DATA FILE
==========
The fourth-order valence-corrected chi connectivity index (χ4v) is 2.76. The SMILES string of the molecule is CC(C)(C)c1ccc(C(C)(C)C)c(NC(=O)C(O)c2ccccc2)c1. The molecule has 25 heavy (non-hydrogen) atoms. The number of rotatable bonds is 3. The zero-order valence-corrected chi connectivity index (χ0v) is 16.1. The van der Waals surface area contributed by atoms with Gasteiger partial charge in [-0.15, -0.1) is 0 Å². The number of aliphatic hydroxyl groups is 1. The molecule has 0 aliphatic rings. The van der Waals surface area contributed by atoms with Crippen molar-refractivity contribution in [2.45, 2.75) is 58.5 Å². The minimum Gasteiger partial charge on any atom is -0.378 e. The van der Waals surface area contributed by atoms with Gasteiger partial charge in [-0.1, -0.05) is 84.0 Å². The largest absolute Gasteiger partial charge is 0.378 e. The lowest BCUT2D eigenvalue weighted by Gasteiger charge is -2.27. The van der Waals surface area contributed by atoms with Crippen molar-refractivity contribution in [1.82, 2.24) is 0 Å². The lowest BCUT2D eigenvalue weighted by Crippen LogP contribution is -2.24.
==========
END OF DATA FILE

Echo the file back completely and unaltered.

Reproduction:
The fourth-order valence-corrected chi connectivity index (χ4v) is 2.76. The SMILES string of the molecule is CC(C)(C)c1ccc(C(C)(C)C)c(NC(=O)C(O)c2ccccc2)c1. The molecule has 25 heavy (non-hydrogen) atoms. The number of rotatable bonds is 3. The zero-order valence-corrected chi connectivity index (χ0v) is 16.1. The van der Waals surface area contributed by atoms with Gasteiger partial charge in [-0.15, -0.1) is 0 Å². The number of aliphatic hydroxyl groups is 1. The molecule has 0 aliphatic rings. The van der Waals surface area contributed by atoms with Crippen molar-refractivity contribution in [2.45, 2.75) is 58.5 Å². The minimum Gasteiger partial charge on any atom is -0.378 e. The van der Waals surface area contributed by atoms with Gasteiger partial charge in [-0.1, -0.05) is 84.0 Å². The largest absolute Gasteiger partial charge is 0.378 e. The lowest BCUT2D eigenvalue weighted by Gasteiger charge is -2.27. The van der Waals surface area contributed by atoms with Crippen molar-refractivity contribution in [1.82, 2.24) is 0 Å². The lowest BCUT2D eigenvalue weighted by Crippen LogP contribution is -2.24.